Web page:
Artist in Residence
January - March 2017
Harvey Mullen is a Perth based visual artist with particular interests in painting and printmaking, Harvey was born in Zurich and educated in England and Scotland, graduating with an MA(Hons) from Glasgow University in 1995. He has exhibited in a number of group and solo shows in Scotland and Australia with his work being held in public and private collections in Switzerland, the U.K. and Australia.
My time at Heathcote
I was recently invited to spend three months at Heathcote Cultural Precinct as part of their Artist in Residence program. With access to a studio and facilities, it offered the space and freedom to experiment and the opportunity to develop my practice.
Point Heathcote juts like the prow of a ship into the junction of the Swan and Canning Rivers, and with its intriguing history and natural beauty it offers a rich source of potential material. So I arrived at the beginning of January with an open mind, blank sketchbooks, determined to engage with the site as much as possible.
Exploring the grounds, it was hard to ignore the influence of the mature eucalyptus trees. Collecting fallen pieces of bark, I began a series of linear studies, which led to watercolours and then oil paintings of the trunks. As this work developed it was possible to see how it would translate into the printmaking workshops I was planning to conduct during the residency. The variety of bark types proved endlessly fascinating: part botanical record, part metaphor, each study examining the surface details, the skins of their identities, becoming "portraits" of individual trees.
Both workshops focused on drypoint, a branch of intaglio printmaking. Introducing the technique initially, I was pleased to note the wide variety of backgrounds amongst the participants: from a Year 11 student to graphic design professionals. The results were excellent which was very encouraging for the second workshop with its more challenging objective of using multiple plates to print colour images. Again, the outcomes were good given the limited time available for these quite complex techniques.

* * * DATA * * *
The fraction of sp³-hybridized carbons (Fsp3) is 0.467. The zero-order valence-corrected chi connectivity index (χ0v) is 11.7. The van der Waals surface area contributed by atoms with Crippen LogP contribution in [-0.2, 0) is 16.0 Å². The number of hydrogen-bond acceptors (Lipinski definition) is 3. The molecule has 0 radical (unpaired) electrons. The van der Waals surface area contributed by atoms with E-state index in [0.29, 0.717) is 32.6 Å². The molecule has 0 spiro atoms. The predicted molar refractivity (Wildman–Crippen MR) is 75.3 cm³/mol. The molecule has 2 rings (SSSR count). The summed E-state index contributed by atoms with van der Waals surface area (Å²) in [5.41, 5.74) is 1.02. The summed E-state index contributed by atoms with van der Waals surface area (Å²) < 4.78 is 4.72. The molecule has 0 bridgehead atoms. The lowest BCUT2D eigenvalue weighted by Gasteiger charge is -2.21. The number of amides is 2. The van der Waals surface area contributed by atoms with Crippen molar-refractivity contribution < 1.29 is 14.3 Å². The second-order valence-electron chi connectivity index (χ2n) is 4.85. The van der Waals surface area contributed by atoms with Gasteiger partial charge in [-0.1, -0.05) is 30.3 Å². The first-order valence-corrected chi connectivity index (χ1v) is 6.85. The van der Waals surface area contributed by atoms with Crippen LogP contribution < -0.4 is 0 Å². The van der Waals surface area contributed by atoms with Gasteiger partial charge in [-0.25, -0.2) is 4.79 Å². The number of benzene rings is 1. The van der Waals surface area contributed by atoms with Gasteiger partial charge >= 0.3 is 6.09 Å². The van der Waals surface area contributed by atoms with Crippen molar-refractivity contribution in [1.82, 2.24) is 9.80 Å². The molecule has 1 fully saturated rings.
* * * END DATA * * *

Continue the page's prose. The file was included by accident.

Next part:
I frequently tell students that the best way to learn is through making mistakes, and in trying to be more experimental this residency was not without its blind-alleys. I spent quite a lot of time trying to make large-scale, multiple-plate drypoints with disappointing consequences. I have certainly discovered the limitations of my press with that type of matrix, a valuable although frustrating lesson.
As my work progressed into overlaying scratched, worked images, I was interested in getting under the surface to suggest the texture of the historical narratives implicit within the cultural memory of Heathcote. A kind of reverse archaeology which does not peel back layers but builds them up, analogous to the sedimentary nature of history: creating an awareness of the past but without necessarily looking directly at it.
Following that thought, my work culminated in "Ghost Gum", a three metre high installation of delicately suspended bark. The fragments hint at their own past; an ontological spectre of a tree. Its immateriality and fragile construction call to mind the contingent nature of existence: pathetic fallacy possibly? Alternatively in a world becoming increasingly sensitive to environmental concerns, perhaps it is not so metaphorical.
Viewing the same piece from a different perspective, I like the symbolism involved in putting the pieces of something back together, in a place formerly dedicated to the recovery of its patients and their return to the community - an echo of Heathcote's previous existence as a mental health institution.
Three months seems like a long time, but it went by in the blink of an eye. Celebrating the end with an open studio exhibition gave me a chance to display the work I'd been making, nicely punctuating the residency. I'd like to take this opportunity to thank the gallery staff and other studio artists who were so welcoming in sharing their space, and instrumental in making this such a positive experience. I'd particularly like to thank the curator, Jana Braddock, for her support and encouragement.
By Harvey Mullen